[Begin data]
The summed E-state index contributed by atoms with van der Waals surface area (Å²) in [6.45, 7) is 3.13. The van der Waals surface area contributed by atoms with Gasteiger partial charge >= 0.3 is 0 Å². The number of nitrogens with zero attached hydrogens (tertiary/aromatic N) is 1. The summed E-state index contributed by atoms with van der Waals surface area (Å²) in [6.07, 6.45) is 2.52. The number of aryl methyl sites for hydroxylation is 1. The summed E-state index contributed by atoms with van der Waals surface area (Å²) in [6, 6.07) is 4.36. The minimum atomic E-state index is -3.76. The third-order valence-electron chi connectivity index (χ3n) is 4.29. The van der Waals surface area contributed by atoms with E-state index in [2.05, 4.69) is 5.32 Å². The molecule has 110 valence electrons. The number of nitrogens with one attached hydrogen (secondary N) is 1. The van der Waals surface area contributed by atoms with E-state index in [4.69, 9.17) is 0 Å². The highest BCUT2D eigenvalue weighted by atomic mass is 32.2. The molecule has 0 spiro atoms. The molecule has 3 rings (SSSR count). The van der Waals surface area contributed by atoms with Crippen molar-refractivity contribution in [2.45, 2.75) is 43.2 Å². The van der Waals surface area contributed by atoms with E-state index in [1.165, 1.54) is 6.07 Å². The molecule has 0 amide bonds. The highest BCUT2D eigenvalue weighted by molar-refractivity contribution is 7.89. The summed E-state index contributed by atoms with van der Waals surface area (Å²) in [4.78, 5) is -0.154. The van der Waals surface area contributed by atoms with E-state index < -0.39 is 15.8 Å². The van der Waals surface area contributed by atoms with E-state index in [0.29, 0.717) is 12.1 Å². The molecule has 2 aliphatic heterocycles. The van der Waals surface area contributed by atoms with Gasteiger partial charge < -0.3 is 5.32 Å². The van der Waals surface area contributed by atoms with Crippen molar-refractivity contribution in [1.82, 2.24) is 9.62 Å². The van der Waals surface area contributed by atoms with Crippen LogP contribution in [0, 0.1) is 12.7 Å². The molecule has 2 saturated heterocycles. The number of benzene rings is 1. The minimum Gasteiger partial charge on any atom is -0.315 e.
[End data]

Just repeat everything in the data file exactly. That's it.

The summed E-state index contributed by atoms with van der Waals surface area (Å²) in [6.45, 7) is 3.13. The van der Waals surface area contributed by atoms with Gasteiger partial charge >= 0.3 is 0 Å². The number of nitrogens with zero attached hydrogens (tertiary/aromatic N) is 1. The summed E-state index contributed by atoms with van der Waals surface area (Å²) in [6.07, 6.45) is 2.52. The number of aryl methyl sites for hydroxylation is 1. The summed E-state index contributed by atoms with van der Waals surface area (Å²) in [6, 6.07) is 4.36. The minimum atomic E-state index is -3.76. The third-order valence-electron chi connectivity index (χ3n) is 4.29. The van der Waals surface area contributed by atoms with E-state index in [2.05, 4.69) is 5.32 Å². The molecule has 110 valence electrons. The number of nitrogens with one attached hydrogen (secondary N) is 1. The van der Waals surface area contributed by atoms with E-state index in [4.69, 9.17) is 0 Å². The highest BCUT2D eigenvalue weighted by atomic mass is 32.2. The molecule has 0 spiro atoms. The molecule has 3 rings (SSSR count). The van der Waals surface area contributed by atoms with Crippen molar-refractivity contribution in [2.45, 2.75) is 43.2 Å². The van der Waals surface area contributed by atoms with E-state index in [1.165, 1.54) is 6.07 Å². The molecule has 0 amide bonds. The highest BCUT2D eigenvalue weighted by molar-refractivity contribution is 7.89. The summed E-state index contributed by atoms with van der Waals surface area (Å²) in [4.78, 5) is -0.154. The van der Waals surface area contributed by atoms with E-state index < -0.39 is 15.8 Å². The van der Waals surface area contributed by atoms with E-state index in [0.29, 0.717) is 12.1 Å². The molecule has 2 aliphatic heterocycles. The van der Waals surface area contributed by atoms with Gasteiger partial charge < -0.3 is 5.32 Å². The van der Waals surface area contributed by atoms with Crippen molar-refractivity contribution in [1.82, 2.24) is 9.62 Å². The van der Waals surface area contributed by atoms with Crippen LogP contribution in [0, 0.1) is 12.7 Å². The molecule has 2 saturated heterocycles. The number of benzene rings is 1. The minimum Gasteiger partial charge on any atom is -0.315 e.